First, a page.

I would read books but did not comprehend them, so I felt like reading really was a waste of time. It was hard to see my older sister, who is eight years older than me, reading and enjoying it, but I couldn’t. I would try to read with her, but I would get bored and frustrated and stop reading. My father would always read in the living room before bed, and I would try to read also, but I would eventually lose interest and fall asleep.


My Dad and I!

In the first grade, we were put in reading groups based on skill levels. On the front of the books there would be different colored stickers. At the time, I didn’t know what the colors meant or why my friends and I were separated. Eventually, I realized that I was on the lower level for reading. Another teacher would come in and take four other kids and me to the computer lab where we would play fun grammar games on the computer, and she would read to us while we followed along. 

In the second grade, it happened all over again; I was pulled out of class and was given reading instructions. I was not happy with it, but it was helpful. However, students began to notice the high and low groups, and the students in the high group would make fun of those in the lower groups. This made me feel different; like an outsider.

With the help of the reading coaches in elementary school, my reading improved. When I got to middle school, I felt like I was on the right track, but reading was still difficult. When we would have to read a book as a class, I would always get behind; it was frustrating. Every year my English teachers would say “I’m going to get you to like reading;” they never did. 

My eighth grade teacher helped me figure out what type of books I liked by introducing me to all types of genres and authors. When I found the genre I liked, she told me about authors and books that she thought I would be interested in. We read Monster by Walter Dean Myers, and I absolutely loved it. I realized that I like realistic books that deal with real life situations that I can relate to.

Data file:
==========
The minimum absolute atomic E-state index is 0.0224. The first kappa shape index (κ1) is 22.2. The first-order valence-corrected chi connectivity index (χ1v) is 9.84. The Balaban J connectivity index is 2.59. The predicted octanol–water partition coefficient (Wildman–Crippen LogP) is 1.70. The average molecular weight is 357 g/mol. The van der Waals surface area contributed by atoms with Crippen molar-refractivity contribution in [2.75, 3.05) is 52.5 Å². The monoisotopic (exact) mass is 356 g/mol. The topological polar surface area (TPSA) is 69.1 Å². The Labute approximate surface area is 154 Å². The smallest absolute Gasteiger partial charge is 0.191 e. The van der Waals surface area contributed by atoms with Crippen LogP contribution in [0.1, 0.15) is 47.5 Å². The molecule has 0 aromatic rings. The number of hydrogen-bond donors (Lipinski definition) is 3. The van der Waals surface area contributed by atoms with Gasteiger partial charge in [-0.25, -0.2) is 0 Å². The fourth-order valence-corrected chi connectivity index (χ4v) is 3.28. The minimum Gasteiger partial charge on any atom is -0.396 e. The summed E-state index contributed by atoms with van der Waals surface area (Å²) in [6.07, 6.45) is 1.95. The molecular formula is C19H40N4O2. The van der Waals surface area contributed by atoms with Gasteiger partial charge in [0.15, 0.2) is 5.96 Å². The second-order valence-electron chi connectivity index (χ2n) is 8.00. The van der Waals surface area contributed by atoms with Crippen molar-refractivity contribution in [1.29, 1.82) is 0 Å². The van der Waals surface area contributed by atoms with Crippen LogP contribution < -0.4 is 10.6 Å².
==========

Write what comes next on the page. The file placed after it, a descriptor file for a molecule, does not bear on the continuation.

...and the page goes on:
My sister and I!

When I entered high school, it was recommended by my eighth grade teacher that I be put into a ninth grade intensified English class, and I thought to myself “Why did my eighth grade teachers put me in this class?” I guess my eighth grade English teacher saw or knew something I didn’t.

Everything was going well in this intensified class. We started with writing, then poetry, then she assigned us Dr. Jekyll and Mr. Hyde by Robert Louis Stevenson. That book was challenging. I was confused with who was who, and what was going on? Then we were assigned Lord of the Flies by William Golding and my head flip-flopped all around; I was totally confused. With all the different characters, I would forget names and I would think one character did something but actually the other character did it. It would have helped if the teacher had given us a sheet with the characters' name and their roles. Everyone around seemed to get it but me. It was also hard and made me feel pressured, because we were given chapters to read with a due date.

Mom and I!